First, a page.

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“What’s the Buzz” (2/7/22)

Updated: Mar 15

Blog #10 - “What’s the Buzz”


Building a Pollinator Paradise = Wind, Temperature, and Light


Dr. Becki Lynch, Bloom and Grow Garden Society

March 3, 2022



Now that we’ve covered the basics of feeding, nesting and protection, how can a Pollinator Paradise be created? A paradise means your pollinators will love it so much, they will never leave – can you take the next step?


  1. Control the amount of wind in your yard by adding wind breaks. Do you have places where the wind gushes through? Why?

*Bees generally stop flying/foraging when the wind reaches 12-15 mph, but beyond 5 mph, the energy needed to forage weakens their system.

*Different butterflies can handle different wind rates based upon how fast they can fly. Generally, the smaller the butterfly, the less wind it will tolerate, but anything above 8 mph will take additional energy to forage.

What to do? Find those windy spots and plant protective shrubs, place a slatted windbreak with a vine, or add some fencing. As long as the pollinators have a corner/wall as a safe space with plants, they will flourish.


  1. Be aware of the effect of temperature both internally and externally for pollinators.

  • Butterflies can’t fly if their body temperature is less than 86 degrees Fahrenheit! They are cold blooded and have no means for regulating their body temperatures. They practice thermoregulation by basking on warm surfaces to raise their internal temperature.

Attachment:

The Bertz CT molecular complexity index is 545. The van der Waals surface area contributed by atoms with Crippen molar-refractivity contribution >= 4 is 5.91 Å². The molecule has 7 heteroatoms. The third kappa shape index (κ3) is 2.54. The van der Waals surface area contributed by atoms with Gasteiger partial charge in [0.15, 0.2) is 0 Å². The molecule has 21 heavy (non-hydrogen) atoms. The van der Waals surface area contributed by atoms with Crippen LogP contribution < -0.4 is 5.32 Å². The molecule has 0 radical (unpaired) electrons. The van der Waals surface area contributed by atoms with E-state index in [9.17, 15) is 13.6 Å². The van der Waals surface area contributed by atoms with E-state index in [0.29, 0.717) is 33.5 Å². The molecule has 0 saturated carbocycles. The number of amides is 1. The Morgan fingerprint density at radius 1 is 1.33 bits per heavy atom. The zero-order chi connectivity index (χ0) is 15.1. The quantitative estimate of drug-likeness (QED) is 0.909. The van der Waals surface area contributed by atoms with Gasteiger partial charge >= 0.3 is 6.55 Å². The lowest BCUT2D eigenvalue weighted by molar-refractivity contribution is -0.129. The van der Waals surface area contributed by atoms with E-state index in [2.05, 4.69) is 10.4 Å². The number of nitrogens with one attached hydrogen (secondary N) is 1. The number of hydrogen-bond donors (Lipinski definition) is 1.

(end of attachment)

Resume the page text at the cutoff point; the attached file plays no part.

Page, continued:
• A bee’s minimum operating temperature is 85 degrees. It can raise its thoracic temperature roughly 30ºF above the ambient temperature while it is flying. That means if the outside temperature is less than 55, it will not be able to forage.

What to do? Provide wide flat stones in the sun for basking, as well as bare ground in full sun for butterflies. For bees, by having nectar and pollen closely available, when the temperature rises, they will not need to forage far to garner strength/energy. Your garden will be quiet in the morning until the temperatures rise to at least 70 – 75 degrees.





3. Night light – In the past 20 years, there has been a 70% increase in the use of night artificial lighting. Especially in an urban/suburban setting, it is difficult to avoid.

* The latest research data shows that 300 pollinator species visited the flowers of around 60 plant species on rural meadows without any artificial light sources in the vicinity. On meadows with experimentally set up street lights, the nocturnal pollination visits were 62% lower. Why? Are they confused?

* This is a relatively new area of concern, and the ecological impact of light pollution needs to be more researched more thoroughly to avert adverse effects on the environment.

What to do? While protective night lighting is essential for our homes, we can minimize the effect by installing motion lights. Another general technique is to place decorative lighting (spotlights) in the front yard and leave the back yard as dark as possible with only motion lights.

Try to give your pollinators a space at least 10 ft x 10 ft that is as dark as you can make it.




So there you have it – as far as the habitat, you now have all the elements of a Pollinator Paradise. Next month we will begin to dig deep into PLANTS!!


Becki


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